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In his first detailed public statement about the global financial crisis, Pope Benedict XVI may be revealing the outline of his forthcoming – and highly anticipated – social encyclical.

Besides a few general statements warning against greed and urging solidarity, made in differing contexts, Pope Benedict (as opposed to other Vatican officials) had not said much about the encyclical or the crisis. But in a February 26 question-and-answer session with priests of the Diocese of Rome, Pope Benedict XVI explained the difficulties in addressing the crisis with credibility.

He gave a lengthy response (Italian text here) to a question from a priest who complained about the poverty and uncertainty affecting his suburban parish and who concluded that "we must have the courage to denounce an economic and financial system unjust to its roots." The priest gave the pope an opportunity to denounce free-market economics in his own words.

Pope Benedict didn't bite. Echoing one of his few writings on the Church and the economy as Joseph Ratzinger, he warned against cheap, easy moralism without technical – in this case, economic – understanding. In many ways, his answer was a more theological version of Pope John Paul II's observation in the 1991 social encyclical Centesimus Annus that what really ails the free society is not the economic system as such, but the cultural-ethical framework that absolutizes economics. By implicitly admitting he has no technical economic competence, Pope Benedict also reveals his remarkable intellectual honesty and integrity.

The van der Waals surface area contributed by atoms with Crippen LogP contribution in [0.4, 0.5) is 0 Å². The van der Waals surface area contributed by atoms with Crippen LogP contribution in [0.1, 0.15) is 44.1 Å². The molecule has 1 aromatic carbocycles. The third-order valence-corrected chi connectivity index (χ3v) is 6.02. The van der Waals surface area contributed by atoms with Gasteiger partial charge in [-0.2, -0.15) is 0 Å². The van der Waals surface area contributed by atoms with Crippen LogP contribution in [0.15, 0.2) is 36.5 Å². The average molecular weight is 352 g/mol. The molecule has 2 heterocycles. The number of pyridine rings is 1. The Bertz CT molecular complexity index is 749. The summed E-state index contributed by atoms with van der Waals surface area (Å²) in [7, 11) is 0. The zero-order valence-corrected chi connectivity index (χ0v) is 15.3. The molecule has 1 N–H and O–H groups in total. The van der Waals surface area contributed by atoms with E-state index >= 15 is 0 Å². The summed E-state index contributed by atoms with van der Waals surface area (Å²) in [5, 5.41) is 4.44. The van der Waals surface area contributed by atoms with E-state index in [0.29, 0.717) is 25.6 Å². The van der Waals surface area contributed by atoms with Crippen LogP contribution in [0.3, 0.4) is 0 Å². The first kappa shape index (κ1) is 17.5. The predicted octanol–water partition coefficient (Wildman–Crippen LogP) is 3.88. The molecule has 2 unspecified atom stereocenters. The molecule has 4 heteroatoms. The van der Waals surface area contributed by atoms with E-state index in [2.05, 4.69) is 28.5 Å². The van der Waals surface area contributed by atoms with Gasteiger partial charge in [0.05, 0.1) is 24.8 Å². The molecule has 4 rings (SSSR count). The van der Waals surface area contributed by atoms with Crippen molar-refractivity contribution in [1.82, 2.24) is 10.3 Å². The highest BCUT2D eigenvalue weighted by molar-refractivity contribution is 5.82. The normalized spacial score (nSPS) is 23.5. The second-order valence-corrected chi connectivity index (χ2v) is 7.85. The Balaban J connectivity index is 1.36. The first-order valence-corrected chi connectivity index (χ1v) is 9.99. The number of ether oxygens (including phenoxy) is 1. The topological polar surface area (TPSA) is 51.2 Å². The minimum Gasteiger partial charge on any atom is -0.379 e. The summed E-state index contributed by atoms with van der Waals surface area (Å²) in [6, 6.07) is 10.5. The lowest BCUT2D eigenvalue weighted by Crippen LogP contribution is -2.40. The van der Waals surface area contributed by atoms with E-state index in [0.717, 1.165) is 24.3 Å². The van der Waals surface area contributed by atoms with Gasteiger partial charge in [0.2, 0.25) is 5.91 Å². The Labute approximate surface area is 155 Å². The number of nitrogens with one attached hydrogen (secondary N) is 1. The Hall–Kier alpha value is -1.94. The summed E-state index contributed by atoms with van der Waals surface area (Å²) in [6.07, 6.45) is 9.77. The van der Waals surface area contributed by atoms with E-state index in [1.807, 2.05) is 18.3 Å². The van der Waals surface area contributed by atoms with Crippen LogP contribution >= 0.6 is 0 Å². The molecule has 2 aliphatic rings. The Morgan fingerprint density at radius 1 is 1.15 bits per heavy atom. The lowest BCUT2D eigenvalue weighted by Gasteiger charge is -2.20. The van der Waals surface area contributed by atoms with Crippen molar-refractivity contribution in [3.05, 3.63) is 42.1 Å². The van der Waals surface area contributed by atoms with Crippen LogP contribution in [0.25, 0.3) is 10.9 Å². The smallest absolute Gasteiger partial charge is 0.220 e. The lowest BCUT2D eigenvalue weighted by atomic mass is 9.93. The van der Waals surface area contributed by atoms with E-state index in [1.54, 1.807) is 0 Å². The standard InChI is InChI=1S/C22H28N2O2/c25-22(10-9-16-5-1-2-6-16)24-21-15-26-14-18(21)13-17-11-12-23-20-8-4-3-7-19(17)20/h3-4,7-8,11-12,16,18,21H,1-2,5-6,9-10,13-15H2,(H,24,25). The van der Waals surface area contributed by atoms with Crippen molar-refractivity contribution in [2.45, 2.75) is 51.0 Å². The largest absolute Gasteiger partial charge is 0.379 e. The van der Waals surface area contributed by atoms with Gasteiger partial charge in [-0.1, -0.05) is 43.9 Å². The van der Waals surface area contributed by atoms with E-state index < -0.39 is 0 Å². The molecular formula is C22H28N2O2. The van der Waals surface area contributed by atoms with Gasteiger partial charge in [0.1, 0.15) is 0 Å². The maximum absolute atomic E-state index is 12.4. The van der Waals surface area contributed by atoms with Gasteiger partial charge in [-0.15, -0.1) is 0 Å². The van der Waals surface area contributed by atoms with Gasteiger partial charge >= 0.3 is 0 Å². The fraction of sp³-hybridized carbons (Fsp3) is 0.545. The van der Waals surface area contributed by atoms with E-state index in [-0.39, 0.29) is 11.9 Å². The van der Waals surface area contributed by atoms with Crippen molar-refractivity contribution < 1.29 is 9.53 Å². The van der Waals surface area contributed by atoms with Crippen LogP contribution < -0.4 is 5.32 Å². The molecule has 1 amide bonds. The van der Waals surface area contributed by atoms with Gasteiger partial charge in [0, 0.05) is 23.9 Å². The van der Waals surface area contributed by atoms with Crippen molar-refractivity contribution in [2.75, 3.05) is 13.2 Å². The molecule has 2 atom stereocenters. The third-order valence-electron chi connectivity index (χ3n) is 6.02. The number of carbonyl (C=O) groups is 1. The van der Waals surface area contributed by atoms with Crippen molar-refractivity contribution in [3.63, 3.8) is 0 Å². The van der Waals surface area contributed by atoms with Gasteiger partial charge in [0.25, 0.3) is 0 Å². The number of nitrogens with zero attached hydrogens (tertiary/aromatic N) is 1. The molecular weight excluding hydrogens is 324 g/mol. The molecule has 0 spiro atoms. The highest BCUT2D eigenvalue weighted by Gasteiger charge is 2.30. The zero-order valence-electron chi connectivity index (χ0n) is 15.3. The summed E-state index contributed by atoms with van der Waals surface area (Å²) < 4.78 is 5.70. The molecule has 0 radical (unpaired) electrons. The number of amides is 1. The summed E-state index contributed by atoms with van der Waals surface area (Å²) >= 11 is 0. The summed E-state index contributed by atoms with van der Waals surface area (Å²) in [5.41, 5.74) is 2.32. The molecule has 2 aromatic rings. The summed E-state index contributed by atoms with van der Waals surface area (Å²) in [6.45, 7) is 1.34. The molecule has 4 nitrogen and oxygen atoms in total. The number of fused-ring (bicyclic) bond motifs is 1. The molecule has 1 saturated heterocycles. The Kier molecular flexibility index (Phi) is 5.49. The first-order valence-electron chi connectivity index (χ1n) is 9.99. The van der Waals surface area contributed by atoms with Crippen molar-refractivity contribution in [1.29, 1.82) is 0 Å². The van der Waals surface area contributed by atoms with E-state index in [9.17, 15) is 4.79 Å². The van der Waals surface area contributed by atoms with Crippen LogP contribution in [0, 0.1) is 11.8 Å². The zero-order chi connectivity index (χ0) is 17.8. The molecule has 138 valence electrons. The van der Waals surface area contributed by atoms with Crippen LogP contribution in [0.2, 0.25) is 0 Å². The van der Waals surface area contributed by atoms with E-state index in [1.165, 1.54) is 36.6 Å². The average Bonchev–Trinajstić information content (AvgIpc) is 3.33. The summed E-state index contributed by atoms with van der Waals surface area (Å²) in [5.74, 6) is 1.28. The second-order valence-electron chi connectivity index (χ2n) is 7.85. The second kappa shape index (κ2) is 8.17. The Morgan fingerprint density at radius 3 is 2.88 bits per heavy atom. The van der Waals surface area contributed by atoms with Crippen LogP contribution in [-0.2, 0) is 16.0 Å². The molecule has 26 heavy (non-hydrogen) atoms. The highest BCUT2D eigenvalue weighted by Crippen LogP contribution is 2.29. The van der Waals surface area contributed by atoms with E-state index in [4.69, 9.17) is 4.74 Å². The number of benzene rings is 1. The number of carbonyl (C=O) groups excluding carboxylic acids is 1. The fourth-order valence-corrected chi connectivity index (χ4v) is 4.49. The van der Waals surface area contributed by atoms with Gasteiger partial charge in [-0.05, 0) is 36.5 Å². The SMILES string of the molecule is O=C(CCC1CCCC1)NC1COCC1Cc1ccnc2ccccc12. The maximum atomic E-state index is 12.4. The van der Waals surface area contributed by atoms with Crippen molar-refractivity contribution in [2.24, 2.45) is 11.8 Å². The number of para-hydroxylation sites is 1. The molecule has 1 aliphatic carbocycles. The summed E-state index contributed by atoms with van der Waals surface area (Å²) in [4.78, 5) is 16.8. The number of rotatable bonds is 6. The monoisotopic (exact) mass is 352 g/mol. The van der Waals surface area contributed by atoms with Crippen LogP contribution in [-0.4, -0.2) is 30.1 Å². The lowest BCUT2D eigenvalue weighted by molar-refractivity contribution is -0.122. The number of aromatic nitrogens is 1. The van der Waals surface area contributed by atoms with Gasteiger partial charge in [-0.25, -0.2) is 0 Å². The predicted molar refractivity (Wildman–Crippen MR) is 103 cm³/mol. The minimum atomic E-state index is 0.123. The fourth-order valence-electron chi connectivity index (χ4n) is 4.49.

Rather than denounce an economic system that encourages people to follow their self-interest, the pope denounces realities with more of a past and deeper effects – original sin, human greed, and idolatry. He does not equate profit with greed, probably realizing that waging spiritual warfare against profits would mean losing the interest, attention, and perhaps possible salvation of all who know anything about business and economics. And maybe most importantly, rather than tell us that we need a "new" system of producing and consuming, buying and selling, the Holy Father takes a more sober, realistic approach by reminding us that there is no just system without just people, and that sin is a permanent fact of life that we must learn to combat slowly, persistently, and above all spiritually.

Rumors of a social encyclical have been circulating Rome for two years or so, usually citing the need to celebrate the 40th anniversary of Pope Paul VI's social encyclical Populorum Progressio (On the Development of Peoples). That anniversary has long since passed, so the occasion for a social encyclical would now be – or perceived to be – the global financial and economic crisis.

In addition to the expected encyclical, surely there is much more the pope can and may say about the crisis. But I certainly do not expect him to follow the lead of Barack Obama, Gordon Brown, et al. in making the case for more government spending and bailouts, as if politicians and regulators are immune to Original Sin and greed, which would simply remind us of yet another Gospel parable – that of the blind leading the blind and falling into a pit.

Kishore Jayabalan is the director of the Acton Institute's Rome office. He translated the following statement from the Italian.

Pope Benedict's response to Fr. Giampero Ialongo during a talk with the priests of the Dioces of Rome in Vatican City, February 26, 2009